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Understanding Landscape and Ice Sheet Evolution in the Gamburtsev Subglacial Mountains, East Antarctica, using Ice Sheet Surface Mapping

LEA, EDMUND,JAMES (2023) Understanding Landscape and Ice Sheet Evolution in the Gamburtsev Subglacial Mountains, East Antarctica, using Ice Sheet Surface Mapping. Masters thesis, Durham University.

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Landscapes buried beneath the Antarctic Ice Sheet preserve information about the geologic and geomorphic evolution of the continent both before and during the wide-scale glaciation that began roughly 34 million years ago. Throughout this time, some areas of the ice sheet have remained cold-based and non-erosive, preserving ancient landscapes remarkably intact. The Gamburtsev Subglacial Mountains in central East Antarctica are one such landscape, maintaining evidence of tectonic, fluvial and glacial controls on their distinctly alpine morphology. The central Gamburtsevs have previously been surveyed using airborne ice-penetrating radar, however, many questions remain as to their evolution and their influence on the East Antarctic Ice Sheet, including where in the region to drill for a 1.5-million-year-long ‘Oldest Ice’ core. In this thesis, new maps of the planform geometry of the Gamburtsev Subglacial Mountains are derived from satellite remote sensing datasets of the ice sheet surface, based on the relationship between bed roughness and ice surface morphology. Automated and manual approaches to mapping were tested and validated against existing radar data and elevation models. Manual mapping was more effective than automated approaches at reproducing bed features observed in radar data, but a hybrid approach is suggested for future work. The maps produced here show detail of mountain ridges and valleys on wavelengths significantly smaller than the spacing of existing radar flightlines, and mapping has extended well beyond the confines of existing radar surveys. Morphometric analysis of the mapped landscape reveals that it constitutes a preserved (> 34 Ma) dendritic valley network, with some evidence for modification by topographically-confined glaciation prior to ice sheet inception. The planform geometry of the landscape is a significant control on locations of basal melting, subglacial hydrological flows, and the stability of the ice sheet over time, so the maps presented here may help to guide decisions about where to search for Oldest Ice.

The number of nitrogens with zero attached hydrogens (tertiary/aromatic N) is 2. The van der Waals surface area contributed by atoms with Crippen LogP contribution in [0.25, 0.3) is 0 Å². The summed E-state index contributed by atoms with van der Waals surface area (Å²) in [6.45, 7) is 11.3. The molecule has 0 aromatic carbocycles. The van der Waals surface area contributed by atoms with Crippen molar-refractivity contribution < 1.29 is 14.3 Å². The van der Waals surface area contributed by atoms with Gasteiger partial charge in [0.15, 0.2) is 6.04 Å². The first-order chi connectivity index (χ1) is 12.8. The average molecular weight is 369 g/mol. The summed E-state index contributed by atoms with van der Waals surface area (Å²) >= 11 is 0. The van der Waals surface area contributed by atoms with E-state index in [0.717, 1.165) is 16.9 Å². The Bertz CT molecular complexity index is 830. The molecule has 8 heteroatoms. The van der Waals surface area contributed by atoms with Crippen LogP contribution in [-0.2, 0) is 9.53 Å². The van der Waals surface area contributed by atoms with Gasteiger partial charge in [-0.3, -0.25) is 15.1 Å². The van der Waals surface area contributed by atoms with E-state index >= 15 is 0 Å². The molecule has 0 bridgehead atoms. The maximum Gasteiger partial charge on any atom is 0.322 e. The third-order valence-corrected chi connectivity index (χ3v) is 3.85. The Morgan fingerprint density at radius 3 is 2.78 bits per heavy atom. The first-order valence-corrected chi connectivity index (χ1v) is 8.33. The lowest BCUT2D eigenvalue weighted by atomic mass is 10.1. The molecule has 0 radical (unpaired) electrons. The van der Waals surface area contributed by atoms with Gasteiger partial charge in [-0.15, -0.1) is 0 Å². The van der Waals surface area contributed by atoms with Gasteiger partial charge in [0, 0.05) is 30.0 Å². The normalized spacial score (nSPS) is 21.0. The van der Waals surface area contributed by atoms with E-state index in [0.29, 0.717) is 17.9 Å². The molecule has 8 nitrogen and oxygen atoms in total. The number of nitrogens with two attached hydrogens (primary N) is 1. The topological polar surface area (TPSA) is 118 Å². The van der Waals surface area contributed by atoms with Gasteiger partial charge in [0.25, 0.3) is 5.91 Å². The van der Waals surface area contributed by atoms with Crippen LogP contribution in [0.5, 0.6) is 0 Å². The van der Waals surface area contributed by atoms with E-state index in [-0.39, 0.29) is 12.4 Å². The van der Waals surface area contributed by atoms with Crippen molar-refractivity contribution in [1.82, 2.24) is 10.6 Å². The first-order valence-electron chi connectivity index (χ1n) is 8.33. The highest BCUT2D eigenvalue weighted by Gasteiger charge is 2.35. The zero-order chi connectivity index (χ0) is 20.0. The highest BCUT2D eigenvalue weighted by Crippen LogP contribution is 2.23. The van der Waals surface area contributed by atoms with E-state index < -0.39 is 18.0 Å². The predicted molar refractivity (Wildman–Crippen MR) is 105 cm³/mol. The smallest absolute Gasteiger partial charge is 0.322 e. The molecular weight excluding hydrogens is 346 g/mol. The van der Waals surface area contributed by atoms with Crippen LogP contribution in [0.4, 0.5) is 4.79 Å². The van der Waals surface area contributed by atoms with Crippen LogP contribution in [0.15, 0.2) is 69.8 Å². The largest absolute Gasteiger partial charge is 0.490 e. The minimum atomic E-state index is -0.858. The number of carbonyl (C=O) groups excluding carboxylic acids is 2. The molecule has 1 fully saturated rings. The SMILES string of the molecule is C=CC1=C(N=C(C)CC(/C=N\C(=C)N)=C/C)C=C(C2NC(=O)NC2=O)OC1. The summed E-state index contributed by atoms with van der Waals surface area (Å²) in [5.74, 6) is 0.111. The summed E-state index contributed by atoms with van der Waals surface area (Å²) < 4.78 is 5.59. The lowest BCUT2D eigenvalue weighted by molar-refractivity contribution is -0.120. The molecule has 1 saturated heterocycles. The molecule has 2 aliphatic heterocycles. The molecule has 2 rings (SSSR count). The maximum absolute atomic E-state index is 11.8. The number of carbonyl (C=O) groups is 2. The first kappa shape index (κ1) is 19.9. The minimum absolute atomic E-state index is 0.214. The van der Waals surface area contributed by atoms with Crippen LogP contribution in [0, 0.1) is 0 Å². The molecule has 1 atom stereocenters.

Item Type:Thesis (Masters)
Award:Master of Science
Keywords:Antarctica;glacial;alpine;landscape;satellite;remote sensing;automation;ice sheet;ice cores
Faculty and Department:Faculty of Social Sciences and Health > Geography, Department of
Thesis Date:2023
Copyright:Copyright of this thesis is held by the author
Deposited On:20 Feb 2023 11:18

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